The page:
Efficient Officiating: A Need in the NFL
December 15, 2016  //  By:   //  Sports  //  Comments are off

For many years, the referees of the NFL have miscalled plays that ultimately changed the outcome of a game. The need for accurate decision making has been on the wish list of many NFL players for a very long time. Some of the most well-known mistakes made by referees were years ago and have yet to be forgotten. For example, in 1972, the “immaculate reception” by Franco Harris of the Pittsburgh Steelers should’ve actually been an “immaculate deception,” as seen by the Oakland Raiders and many. In 1998, the start of overtime between the Pittsburgh Steelers and Detroit Lions began with the usual coin toss; running back of the Steelers’ Jerome Bettis claimed it to have said tails while the official, Phil Luckett heard heads and gave the decision to the Lions, which led them to score the winning field goal.

Over the last couple of weeks in the NFL, there have been three instances where the officiating has been questionable. In week nine, the Seattle Seahawks won 31-25 over the Buffalo Bills, but the officiating of that game had many people talking. The Bills went to kick a field goal in the last two minutes of the first half; after making a 48-yard field goal, the Bills were penalized for delay of game. The referee was standing over the ball until five seconds were left on the play clock, causing Dan Carpenter, kicker for the Buffalo Bills, to have to kick another field goal at the 53-yard line. Then an unnecessary roughness penalty was not called after Richard Sherman hit Carpenter. Although that call would have been controversial and could certainly be seen both ways, it nonetheless affected the Bills.

The next controversy was in week eleven, between the Houston Texans and Oakland Raiders; the Texans trailed the Raiders 20-27. First, DeAndre Hopkins, star wide receiver for the Houston Texans, was robbed of a 60-yard touchdown. Hopkins had a beautiful catch and clearly ran inbounds for a touchdown, but the play was called out of bounds at Oakland’s 36-yard line. The play was called dead by the officials, meaning the Texans head coach Bill O’Brien could not challenge it.

In the second half, Akeem Hunt leaped over the line of scrimmage in hopes of achieving a crucial first down. Although it looked pretty clear that Hunt got a first down on the replay, the officials did not agree. After this game, both Hopkins and O’Brien said something about these calls made by the referees. O’Brien said “…we got all of these cameras, and we can’t get that right. And I don’t think Hopkins was out of bounds.” Hopkins shared a photo on Instagram from bleacher report showing all angles of where he supposedly stepped out with O’Brien’s quote and captioned it emojis of a frog and a cup of tea.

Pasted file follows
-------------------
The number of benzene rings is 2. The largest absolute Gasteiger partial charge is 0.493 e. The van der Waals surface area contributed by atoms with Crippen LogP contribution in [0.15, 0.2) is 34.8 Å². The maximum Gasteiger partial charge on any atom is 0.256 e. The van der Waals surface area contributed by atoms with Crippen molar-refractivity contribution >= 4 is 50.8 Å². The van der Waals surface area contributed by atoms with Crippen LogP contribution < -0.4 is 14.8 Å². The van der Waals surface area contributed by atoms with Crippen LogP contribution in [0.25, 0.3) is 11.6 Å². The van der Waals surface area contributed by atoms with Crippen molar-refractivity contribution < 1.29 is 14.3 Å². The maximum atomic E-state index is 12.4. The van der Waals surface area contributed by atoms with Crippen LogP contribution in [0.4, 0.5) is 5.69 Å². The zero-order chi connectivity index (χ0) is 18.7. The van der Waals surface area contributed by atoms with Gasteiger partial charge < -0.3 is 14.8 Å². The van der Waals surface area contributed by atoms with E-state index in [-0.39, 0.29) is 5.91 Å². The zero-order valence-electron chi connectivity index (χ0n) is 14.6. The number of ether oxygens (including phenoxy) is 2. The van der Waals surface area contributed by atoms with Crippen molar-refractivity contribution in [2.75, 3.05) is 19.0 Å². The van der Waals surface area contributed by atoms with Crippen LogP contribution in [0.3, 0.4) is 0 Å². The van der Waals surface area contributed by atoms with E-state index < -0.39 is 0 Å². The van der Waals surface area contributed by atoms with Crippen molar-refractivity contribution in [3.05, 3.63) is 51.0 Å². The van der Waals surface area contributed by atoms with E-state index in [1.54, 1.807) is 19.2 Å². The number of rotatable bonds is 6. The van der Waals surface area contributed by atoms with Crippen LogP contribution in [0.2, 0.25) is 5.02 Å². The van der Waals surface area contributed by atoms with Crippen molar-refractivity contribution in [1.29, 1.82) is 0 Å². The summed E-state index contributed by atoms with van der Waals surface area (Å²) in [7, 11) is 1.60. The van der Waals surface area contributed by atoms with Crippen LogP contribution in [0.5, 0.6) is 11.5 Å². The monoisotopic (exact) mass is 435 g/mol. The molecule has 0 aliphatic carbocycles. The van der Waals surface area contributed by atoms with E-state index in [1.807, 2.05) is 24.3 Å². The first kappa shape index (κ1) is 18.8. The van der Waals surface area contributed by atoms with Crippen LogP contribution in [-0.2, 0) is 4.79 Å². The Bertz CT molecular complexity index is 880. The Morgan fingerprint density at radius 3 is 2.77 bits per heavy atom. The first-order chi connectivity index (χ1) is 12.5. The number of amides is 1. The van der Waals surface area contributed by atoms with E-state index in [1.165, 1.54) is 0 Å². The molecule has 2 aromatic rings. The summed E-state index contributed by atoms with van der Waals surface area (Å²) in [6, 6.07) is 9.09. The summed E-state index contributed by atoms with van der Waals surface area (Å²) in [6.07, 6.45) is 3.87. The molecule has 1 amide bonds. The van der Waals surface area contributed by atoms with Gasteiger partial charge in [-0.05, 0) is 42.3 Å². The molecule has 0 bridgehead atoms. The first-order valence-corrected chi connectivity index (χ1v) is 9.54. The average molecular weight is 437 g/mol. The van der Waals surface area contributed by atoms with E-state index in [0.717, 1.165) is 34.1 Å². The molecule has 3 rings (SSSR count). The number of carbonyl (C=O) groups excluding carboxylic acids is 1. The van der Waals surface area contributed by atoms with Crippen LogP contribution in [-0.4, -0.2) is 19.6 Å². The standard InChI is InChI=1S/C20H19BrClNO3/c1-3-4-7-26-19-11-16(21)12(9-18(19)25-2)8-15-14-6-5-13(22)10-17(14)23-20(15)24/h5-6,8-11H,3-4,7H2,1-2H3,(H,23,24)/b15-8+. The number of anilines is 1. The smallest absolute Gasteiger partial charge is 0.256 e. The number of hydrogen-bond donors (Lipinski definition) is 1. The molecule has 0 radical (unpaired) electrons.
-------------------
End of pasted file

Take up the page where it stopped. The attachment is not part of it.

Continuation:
Perhaps the oddest instance is the penalty on Rashard Robinson of the San Francisco 49ers, but not on any other players. In week thirteen, snowfall was concurrent with many teams, but the penalty on the snow angel celebrations wasn’t. It all started when Dontae Johnson of the 49ers thought he returned a blocked punt for a touchdown; he got down and made a snow angel as his celebration. Then when his teammate Rashard Robinson, who was celebrating with him, made a snow angel too, the penalty was only called on Robinson. In Green Bay, Randall Cobb celebrated by making a snow angel but also wasn’t penalized, showing an inconsistency in flags thrown.

Finally there is a solution being presented, but it would be fairly difficult to make: 17 full-time officials. By having full-time officials many people believe less mistakes would be made. The benefit of having full time officials would be committed referees with no distractions, where lack of rule studying would not be an issue and more efficient play callings would be the result. The reality is almost all referees have another job, and only officiate part time. If they were to officiate full time the NFL would have to pay them more money, and the NFL Referee Association denies anything that has to do with hiring full time officials. The easiest solution for the part time referees is to find time to study the rules and to continue to study.

About the Author :

Amber Murrell is a senior at Bainbridge High School and enjoys writing for The Spartan Standard. This year Amber is a section editor for sports since it is her favorite topic. Her after-school activities include being a manager for the Bainbridge Spartans football team and a member of both the Sports Analytics club and Athletic Medicine club.